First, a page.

How well do you know your neighbours? And how well do you know your neighbour’s dogs? Ever notice that there’s a list of regulars that pound the streets and pavements with their pets by their sides. Ever notice that there’s another list of dogs that always stay behind locked fences and rarely make it out the front gate. Why do you think this is so?
Research has proven that a dog needs at least 30 minutes of exercise per day. The less active the dog, the more prone it is to health issues and the less happier it is – ie. more likely to have a range of behavioural problems. RSPCA recently made an announcement that less than half of Australia’s dog owners walk their dog.
In my neighbourhood there’s a definite list of the ‘Usual Suspects’ when it comes to taking your dog for a walk. Statistically our street is doing pretty good. At least 80% of the dogs down our street go out regularly with their owners. It helps that we are blessed with a good-sized park nearby. It acts as incentive for most of us to pop out from behind our gates and let our dogs have a sniff around and socialize.
Being a regular dog walker means I come across many of my neighbourhood buddies. Not all dogs are friendly (and not all dog owners are either) but invariably it leads to conversations beyond the weather and with it comes a little bit of added knowledge about the community I live in. There’s also those feel good vibes that seem to come automatically with a pleasant encounter with another human being and their pet.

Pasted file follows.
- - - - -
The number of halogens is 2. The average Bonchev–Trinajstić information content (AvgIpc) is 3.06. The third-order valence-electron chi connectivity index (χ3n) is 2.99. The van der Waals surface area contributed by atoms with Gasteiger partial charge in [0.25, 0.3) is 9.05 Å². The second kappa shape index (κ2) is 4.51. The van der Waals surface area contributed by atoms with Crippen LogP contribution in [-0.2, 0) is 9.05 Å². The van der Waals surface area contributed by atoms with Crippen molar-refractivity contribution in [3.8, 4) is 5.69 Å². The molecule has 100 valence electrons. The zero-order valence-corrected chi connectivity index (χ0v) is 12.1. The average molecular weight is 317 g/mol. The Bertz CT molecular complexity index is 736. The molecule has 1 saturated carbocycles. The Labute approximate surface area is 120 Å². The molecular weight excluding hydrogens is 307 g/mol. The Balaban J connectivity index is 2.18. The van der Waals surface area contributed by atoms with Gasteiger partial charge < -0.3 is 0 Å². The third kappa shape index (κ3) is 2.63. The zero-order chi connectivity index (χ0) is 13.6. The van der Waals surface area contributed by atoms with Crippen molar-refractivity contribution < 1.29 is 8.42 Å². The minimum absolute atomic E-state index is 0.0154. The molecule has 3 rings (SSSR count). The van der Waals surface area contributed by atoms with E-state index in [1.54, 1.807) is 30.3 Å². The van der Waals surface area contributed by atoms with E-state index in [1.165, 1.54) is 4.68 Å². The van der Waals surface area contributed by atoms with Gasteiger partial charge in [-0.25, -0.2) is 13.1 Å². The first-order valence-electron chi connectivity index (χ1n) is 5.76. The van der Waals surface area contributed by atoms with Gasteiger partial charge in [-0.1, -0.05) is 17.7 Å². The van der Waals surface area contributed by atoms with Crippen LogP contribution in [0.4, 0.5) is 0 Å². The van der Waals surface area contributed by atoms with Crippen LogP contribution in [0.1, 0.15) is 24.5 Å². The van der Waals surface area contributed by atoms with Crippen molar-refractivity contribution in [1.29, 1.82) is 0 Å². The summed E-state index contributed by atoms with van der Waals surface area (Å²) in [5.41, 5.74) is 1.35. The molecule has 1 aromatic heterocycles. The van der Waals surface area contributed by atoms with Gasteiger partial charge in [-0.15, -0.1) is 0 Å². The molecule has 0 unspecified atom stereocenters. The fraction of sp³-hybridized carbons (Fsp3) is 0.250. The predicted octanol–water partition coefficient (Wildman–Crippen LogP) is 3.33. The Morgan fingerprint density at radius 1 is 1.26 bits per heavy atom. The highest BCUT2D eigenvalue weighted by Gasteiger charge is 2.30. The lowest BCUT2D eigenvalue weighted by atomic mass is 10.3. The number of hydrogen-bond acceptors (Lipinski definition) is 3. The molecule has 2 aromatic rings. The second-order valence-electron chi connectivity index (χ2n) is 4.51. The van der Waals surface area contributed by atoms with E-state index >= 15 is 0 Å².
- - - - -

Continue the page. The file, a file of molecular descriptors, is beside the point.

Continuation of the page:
So with the obvious benefits that come from taking your dog out regularly what stops the other owners from getting out? I assume the factors are lack of time, weather conditions or just purely the behaviour of the dog when it’s out on the leash. Yet many of these people still have time to switch the TV or computer on when they arrive home. As for weather conditions it isn’t really an excuse in the mild temperate region that I live in. And with today’s range of dog accessories on the market I believe there’s a leash to suit every type of dog and every doggy behavioural trait out there. Not really valid excuses when you add it all up.
One thing that comforts me though, is at least they’ve held onto their dogs. They have yet to join that other large percentage of people that put dog ownership in the too hard basket and take their pet to the nearest shelter when they move past the ‘cute’ stage. Ultimately I’m happy that these dogs have a secure home and a regular feed each day.
But I wonder what it is that helps motivate dog owners to get out more with their pets. Events such as the RSPCA Million Paws Walk happens annually in Australia and it is the biggest yearly fundraiser for the organisation. Thousands of pet owners converge at meeting points throughout the country to get together with like-minded people to walk and raise awareness for a cause. Does this propel participants to become more active with their dogs in the future? Perhaps it does when they realize how much fun it can be to be out there with their pup. Are events like this a step towards a wave of change?
What prompts you to get out with your pet? How do you think we can motivate the other half?
This post is also part of the Fit Dog Friday Blog hop.